For hysteroscopy, doctors insert a thin viewing tube through the vagina and cervix to view the interior of the uterus. This procedure can be done in a doctor's office or in a hospital as an outpatient procedure.

For laparoscopy, a viewing tube is inserted through a small incision just below the navel and is used to view the uterus, fallopian tubes, ovaries, and organs in the abdomen. This procedure is done in a hospital or surgical center.

If results of hysterosalpingography or sonohysterography are inconclusive, hysteroscopy or laparoscopy can be done. Both hysteroscopy and laparoscopy enable doctors to directly view structures in the pelvis. Laparoscopy enables doctors to examine all of the pelvis and reproductive organs.

Treatment of Menstrual Cramps

When menstrual cramps result from another disorder, that disorder is treated if possible. For example, a narrow cervical canal can be widened surgically. However, this operation usually relieves the pain only temporarily. If needed, fibroids or misplaced endometrial tissue (due to endometriosis) is surgically removed.

When doctors diagnose primary dysmenorrhea, they reassure women that no other disorder is causing the pain and recommend general measures to relieve symptoms.

General measures

The first step toward relieving symptoms is getting enough sleep and rest and exercising regularly.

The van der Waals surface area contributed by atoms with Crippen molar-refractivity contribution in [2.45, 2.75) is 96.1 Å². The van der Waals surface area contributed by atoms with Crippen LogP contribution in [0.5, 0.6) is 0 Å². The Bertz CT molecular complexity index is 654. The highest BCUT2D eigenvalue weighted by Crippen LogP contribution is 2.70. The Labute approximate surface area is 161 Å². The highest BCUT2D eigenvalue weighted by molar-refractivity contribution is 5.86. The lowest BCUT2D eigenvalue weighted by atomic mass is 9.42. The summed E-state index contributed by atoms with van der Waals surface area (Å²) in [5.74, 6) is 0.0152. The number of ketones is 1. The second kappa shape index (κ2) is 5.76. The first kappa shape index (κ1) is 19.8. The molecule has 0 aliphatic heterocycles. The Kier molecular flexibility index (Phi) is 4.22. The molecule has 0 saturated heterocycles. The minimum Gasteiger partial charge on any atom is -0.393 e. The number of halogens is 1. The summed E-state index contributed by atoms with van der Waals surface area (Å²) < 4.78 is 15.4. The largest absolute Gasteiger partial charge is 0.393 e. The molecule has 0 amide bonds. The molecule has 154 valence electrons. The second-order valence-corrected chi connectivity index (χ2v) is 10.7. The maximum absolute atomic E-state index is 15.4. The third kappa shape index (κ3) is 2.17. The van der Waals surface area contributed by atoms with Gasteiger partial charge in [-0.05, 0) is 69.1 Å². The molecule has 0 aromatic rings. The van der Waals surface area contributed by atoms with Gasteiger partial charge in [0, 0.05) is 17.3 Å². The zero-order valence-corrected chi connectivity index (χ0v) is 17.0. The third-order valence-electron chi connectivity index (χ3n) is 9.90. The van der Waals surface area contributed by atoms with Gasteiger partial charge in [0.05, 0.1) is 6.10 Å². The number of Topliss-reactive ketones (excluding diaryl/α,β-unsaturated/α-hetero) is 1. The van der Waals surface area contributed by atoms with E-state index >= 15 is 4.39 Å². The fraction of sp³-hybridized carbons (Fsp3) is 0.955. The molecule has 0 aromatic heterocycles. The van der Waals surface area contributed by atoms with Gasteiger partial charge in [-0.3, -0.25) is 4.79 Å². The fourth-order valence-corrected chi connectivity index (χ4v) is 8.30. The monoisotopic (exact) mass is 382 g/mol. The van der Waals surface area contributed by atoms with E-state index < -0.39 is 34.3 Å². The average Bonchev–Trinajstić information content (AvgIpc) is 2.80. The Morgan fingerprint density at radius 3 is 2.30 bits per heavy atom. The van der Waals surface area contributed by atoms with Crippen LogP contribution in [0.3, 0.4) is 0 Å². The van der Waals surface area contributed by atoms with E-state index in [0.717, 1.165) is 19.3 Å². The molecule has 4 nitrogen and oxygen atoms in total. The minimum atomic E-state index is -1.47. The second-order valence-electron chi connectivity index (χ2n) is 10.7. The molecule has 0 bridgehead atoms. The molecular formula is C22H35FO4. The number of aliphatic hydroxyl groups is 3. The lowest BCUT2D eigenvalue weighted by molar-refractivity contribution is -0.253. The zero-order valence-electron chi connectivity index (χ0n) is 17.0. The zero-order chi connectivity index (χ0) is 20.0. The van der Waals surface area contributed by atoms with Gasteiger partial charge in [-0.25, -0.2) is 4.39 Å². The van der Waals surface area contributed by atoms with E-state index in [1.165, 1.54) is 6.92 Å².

Other measures that have been suggested to help relieve the pain include a low-fat diet and nutritional supplements such as omega-3 fatty acids, flaxseed, magnesium, vitamin B1, vitamin E, and zinc. Moist heat applied to the abdomen may also help.

Drugs

If pain persists, nonsteroidal anti-inflammatory drugs (NSAIDs), such as ibuprofen, naproxen, or mefenamic acid, may help. NSAIDs should be started 24 to 48 hours before a period begins and continued 1 or 2 days after the period begins.

If NSAIDs are ineffective, doctors may recommend also taking birth control pills Oral Contraceptives Contraceptive hormones can be Taken by mouth (oral contraceptives) Inserted into the vagina (vaginal rings or barrier contraceptives) Applied to the skin (patch) Implanted under the skin read more Oral Contraceptives that contain a progestin and a low dose of estrogen. These pills prevent the ovaries from releasing an egg (ovulation). Women who cannot take estrogen can take birth control pills that contain only a progestin.